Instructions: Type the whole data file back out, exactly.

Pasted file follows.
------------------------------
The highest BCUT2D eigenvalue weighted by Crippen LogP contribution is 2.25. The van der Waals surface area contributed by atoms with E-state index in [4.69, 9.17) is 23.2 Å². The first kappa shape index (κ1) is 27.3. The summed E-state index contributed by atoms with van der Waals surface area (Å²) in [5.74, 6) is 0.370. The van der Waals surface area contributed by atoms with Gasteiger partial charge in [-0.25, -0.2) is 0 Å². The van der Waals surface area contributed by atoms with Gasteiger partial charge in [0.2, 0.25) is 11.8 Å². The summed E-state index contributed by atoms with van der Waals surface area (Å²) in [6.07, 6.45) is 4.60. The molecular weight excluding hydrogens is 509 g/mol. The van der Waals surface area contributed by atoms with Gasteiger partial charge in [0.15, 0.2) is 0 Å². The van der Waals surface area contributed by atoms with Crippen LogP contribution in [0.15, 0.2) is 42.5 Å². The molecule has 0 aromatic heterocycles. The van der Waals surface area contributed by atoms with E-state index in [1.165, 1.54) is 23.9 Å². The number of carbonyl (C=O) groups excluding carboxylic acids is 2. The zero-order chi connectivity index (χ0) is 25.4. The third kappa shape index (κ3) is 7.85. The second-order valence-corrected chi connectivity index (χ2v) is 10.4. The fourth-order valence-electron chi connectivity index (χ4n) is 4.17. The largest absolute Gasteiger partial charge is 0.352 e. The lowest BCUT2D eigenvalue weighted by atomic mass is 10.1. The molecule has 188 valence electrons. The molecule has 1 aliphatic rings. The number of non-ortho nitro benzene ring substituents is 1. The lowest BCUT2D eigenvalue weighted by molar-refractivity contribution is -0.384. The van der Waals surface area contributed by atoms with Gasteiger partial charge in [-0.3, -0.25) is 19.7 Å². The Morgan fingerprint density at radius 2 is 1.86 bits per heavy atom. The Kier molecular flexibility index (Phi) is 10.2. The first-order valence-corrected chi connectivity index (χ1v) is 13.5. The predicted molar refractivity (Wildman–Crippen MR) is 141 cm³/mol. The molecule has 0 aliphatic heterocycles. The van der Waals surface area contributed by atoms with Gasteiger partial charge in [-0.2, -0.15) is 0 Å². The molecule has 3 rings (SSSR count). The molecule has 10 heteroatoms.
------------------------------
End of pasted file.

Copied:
The highest BCUT2D eigenvalue weighted by Crippen LogP contribution is 2.25. The van der Waals surface area contributed by atoms with E-state index in [4.69, 9.17) is 23.2 Å². The first kappa shape index (κ1) is 27.3. The summed E-state index contributed by atoms with van der Waals surface area (Å²) in [5.74, 6) is 0.370. The van der Waals surface area contributed by atoms with Gasteiger partial charge in [-0.25, -0.2) is 0 Å². The van der Waals surface area contributed by atoms with Gasteiger partial charge in [0.2, 0.25) is 11.8 Å². The summed E-state index contributed by atoms with van der Waals surface area (Å²) in [6.07, 6.45) is 4.60. The molecular weight excluding hydrogens is 509 g/mol. The van der Waals surface area contributed by atoms with Gasteiger partial charge in [0.15, 0.2) is 0 Å². The van der Waals surface area contributed by atoms with Crippen LogP contribution in [0.15, 0.2) is 42.5 Å². The molecule has 0 aromatic heterocycles. The van der Waals surface area contributed by atoms with E-state index in [1.165, 1.54) is 23.9 Å². The number of carbonyl (C=O) groups excluding carboxylic acids is 2. The zero-order chi connectivity index (χ0) is 25.4. The third kappa shape index (κ3) is 7.85. The second-order valence-corrected chi connectivity index (χ2v) is 10.4. The fourth-order valence-electron chi connectivity index (χ4n) is 4.17. The largest absolute Gasteiger partial charge is 0.352 e. The lowest BCUT2D eigenvalue weighted by atomic mass is 10.1. The molecule has 188 valence electrons. The molecule has 1 aliphatic rings. The number of non-ortho nitro benzene ring substituents is 1. The lowest BCUT2D eigenvalue weighted by molar-refractivity contribution is -0.384. The van der Waals surface area contributed by atoms with Gasteiger partial charge in [-0.3, -0.25) is 19.7 Å². The Morgan fingerprint density at radius 2 is 1.86 bits per heavy atom. The Kier molecular flexibility index (Phi) is 10.2. The first-order valence-corrected chi connectivity index (χ1v) is 13.5. The predicted molar refractivity (Wildman–Crippen MR) is 141 cm³/mol. The molecule has 0 aliphatic heterocycles. The van der Waals surface area contributed by atoms with Gasteiger partial charge in [-0.2, -0.15) is 0 Å². The molecule has 3 rings (SSSR count). The molecule has 10 heteroatoms.